Then he hires a brilliant rogue surgeon (Dermot Mulroney, August: Osage County) to run it with him, overseeing the usual team of passionate, intense, hard-bodied geniuses who embark on the usual run of miraculous cures and tragic but photogenic deaths, conducted to a soundtrack of indecipherable medical jargon to lend intellectual credentials and an occasional doomed romance as a reward for listening to all those multisyllabic words. In other words, all the same stuff you've seen on every TV medical drama back to the days of Ben Casey and Dr. Kildare, from which Pure Genius is indistinguishable except for the color photography.
If anything at all about Pure Genius is modern, it's the Trumpian subtext that megalomaniacal rich guys can reorder the universe. Prew's character believes that medical knowledge and training are credentialist pettifoggery and that a cure for anything at all can be effected through application of pure Nietzschean will, perhaps slightly augmented with cash. The only thing holding medicine back, in his opinion, is all this consultative twaddle between doctors. His prescription: "No hierarchy, no offices, best idea wins." Perhaps in the series finale, somebody will tell him about the FDA, the FTC and state medical boards.
The other new CBS sitcom, Man with a Plan, is also a throwback to the halcyon days of television: specifically, 2004, when Friends left the air and the entire television industry was atingle with the idea of six major stars suddenly unleashed and available to alchemize TV schlock into gold. The resulting carnage did not quite equal the Seinfeld Curse, but reparations for Cougar Town and Mr. Sunshine are definitely due.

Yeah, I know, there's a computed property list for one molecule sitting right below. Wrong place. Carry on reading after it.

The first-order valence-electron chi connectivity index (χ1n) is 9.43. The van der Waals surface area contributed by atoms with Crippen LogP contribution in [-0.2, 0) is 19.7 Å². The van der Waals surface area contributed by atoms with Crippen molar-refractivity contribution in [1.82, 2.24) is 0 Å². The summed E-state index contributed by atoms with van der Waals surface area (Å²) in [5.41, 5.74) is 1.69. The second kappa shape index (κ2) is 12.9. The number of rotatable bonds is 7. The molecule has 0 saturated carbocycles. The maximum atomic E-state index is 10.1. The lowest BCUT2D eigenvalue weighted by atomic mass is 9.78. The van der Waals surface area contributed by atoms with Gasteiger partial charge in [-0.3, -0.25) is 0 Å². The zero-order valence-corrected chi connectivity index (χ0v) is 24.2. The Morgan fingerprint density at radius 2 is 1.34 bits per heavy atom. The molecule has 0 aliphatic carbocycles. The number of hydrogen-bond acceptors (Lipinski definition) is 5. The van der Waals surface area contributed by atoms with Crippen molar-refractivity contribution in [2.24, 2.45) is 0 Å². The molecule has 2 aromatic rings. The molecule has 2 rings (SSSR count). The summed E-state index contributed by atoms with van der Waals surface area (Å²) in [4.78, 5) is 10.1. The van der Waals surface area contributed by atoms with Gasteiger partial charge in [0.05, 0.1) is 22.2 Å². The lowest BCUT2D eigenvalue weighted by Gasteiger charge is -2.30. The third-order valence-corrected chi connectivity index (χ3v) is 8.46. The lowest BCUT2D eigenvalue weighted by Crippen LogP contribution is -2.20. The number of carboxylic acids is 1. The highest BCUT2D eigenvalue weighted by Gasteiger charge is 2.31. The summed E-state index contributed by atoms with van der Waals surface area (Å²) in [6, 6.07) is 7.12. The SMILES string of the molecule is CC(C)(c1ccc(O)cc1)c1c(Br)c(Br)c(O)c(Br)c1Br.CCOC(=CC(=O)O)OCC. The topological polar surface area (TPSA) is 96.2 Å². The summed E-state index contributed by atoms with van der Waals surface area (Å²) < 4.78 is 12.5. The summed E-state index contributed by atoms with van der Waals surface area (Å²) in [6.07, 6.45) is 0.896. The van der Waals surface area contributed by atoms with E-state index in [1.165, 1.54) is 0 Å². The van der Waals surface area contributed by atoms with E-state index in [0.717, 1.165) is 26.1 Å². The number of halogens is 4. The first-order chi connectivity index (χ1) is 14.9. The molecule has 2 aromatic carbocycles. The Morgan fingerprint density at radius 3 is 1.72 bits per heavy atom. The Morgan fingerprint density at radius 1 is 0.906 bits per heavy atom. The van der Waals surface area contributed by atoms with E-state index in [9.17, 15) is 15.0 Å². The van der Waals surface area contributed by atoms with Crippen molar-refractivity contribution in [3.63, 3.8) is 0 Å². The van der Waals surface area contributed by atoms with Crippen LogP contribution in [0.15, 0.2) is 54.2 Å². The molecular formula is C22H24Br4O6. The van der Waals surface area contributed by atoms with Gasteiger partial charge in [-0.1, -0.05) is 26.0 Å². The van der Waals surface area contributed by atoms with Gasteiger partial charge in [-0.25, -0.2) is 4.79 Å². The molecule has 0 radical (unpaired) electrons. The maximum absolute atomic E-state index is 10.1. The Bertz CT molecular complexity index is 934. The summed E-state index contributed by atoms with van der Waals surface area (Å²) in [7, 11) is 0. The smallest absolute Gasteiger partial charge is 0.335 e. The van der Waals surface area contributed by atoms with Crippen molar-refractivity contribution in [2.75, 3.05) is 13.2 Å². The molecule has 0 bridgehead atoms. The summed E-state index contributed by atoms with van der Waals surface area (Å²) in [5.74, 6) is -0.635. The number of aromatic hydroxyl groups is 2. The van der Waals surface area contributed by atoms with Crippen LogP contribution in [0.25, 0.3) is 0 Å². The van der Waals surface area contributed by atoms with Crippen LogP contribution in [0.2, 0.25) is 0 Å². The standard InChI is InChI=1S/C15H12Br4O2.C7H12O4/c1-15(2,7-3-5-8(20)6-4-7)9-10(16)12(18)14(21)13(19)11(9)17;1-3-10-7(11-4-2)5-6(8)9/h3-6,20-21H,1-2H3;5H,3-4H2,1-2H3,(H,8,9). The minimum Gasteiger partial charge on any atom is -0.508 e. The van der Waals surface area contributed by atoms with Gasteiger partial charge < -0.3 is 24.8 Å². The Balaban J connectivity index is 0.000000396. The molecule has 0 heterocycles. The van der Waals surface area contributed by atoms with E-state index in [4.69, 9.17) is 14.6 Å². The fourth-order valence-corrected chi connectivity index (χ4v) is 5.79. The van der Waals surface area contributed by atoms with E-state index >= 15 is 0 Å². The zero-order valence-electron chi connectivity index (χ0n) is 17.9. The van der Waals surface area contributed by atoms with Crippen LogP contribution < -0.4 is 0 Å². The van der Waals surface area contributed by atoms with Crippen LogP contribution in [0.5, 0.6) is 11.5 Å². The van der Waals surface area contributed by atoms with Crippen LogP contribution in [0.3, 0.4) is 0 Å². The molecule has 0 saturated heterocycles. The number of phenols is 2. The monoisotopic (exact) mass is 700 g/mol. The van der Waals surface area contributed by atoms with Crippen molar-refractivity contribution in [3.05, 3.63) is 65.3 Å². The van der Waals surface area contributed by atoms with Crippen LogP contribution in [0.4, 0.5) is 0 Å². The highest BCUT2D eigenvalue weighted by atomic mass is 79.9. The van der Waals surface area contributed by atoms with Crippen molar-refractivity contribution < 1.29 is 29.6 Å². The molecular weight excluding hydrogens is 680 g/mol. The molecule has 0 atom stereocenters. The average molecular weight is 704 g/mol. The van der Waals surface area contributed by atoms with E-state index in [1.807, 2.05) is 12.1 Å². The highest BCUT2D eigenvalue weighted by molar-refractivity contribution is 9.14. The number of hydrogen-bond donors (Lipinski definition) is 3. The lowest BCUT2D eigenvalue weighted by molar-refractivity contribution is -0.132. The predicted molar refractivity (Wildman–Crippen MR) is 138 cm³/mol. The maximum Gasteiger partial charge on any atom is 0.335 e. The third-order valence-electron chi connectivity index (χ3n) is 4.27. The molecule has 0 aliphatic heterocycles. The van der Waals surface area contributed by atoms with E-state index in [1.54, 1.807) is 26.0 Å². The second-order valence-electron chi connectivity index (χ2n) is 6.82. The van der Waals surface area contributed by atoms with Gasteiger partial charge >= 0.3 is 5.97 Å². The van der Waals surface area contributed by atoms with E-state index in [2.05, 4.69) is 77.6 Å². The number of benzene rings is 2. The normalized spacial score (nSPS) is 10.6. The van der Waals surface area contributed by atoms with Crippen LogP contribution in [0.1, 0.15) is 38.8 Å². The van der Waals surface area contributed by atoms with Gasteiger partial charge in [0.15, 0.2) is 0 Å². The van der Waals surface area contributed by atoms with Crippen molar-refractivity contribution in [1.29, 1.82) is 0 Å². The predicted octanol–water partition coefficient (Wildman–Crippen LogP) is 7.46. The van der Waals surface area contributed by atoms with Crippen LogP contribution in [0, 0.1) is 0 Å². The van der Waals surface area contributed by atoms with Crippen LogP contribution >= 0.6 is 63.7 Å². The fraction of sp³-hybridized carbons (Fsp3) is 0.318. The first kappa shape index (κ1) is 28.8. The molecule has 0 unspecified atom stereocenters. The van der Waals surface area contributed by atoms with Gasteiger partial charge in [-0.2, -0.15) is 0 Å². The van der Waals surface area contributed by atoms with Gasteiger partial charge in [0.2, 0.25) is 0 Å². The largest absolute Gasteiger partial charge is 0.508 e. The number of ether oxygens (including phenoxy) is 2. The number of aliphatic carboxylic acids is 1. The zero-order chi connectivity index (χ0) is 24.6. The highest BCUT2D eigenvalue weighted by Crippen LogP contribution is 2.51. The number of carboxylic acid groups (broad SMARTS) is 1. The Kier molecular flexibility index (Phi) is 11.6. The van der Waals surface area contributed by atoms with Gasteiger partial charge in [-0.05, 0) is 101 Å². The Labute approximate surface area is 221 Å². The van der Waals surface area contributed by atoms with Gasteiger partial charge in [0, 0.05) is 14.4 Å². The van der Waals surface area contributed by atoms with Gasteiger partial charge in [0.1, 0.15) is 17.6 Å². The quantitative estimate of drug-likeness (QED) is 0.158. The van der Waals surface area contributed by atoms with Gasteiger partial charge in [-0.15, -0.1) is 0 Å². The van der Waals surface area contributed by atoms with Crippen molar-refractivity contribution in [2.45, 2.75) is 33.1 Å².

In Man with a Plan, the Friends alumnus supposedly providing the tentpole support is Matt LeBlanc, playing a blue-collar dad forced to take on a bigger role in raising three kids when his wife decides to go back to work.
LeBlanc is a talented comedian—his Episodes, which will wind up a five-season run on Showtime early next year, is the most scabrously funny Hollywood self-examination ever—but there's no way he could have saved this generic, mailed-in show, in which the tepidity of the jokes is exceeded only by the depth to which they're driven into the ground. Man with a Plan will sink quickly, but I can't quite add the phrase "without a trace." As the first broadcast television show ever to employ a running joke about pre-adolescent masturbation, its historical asterisk is secure.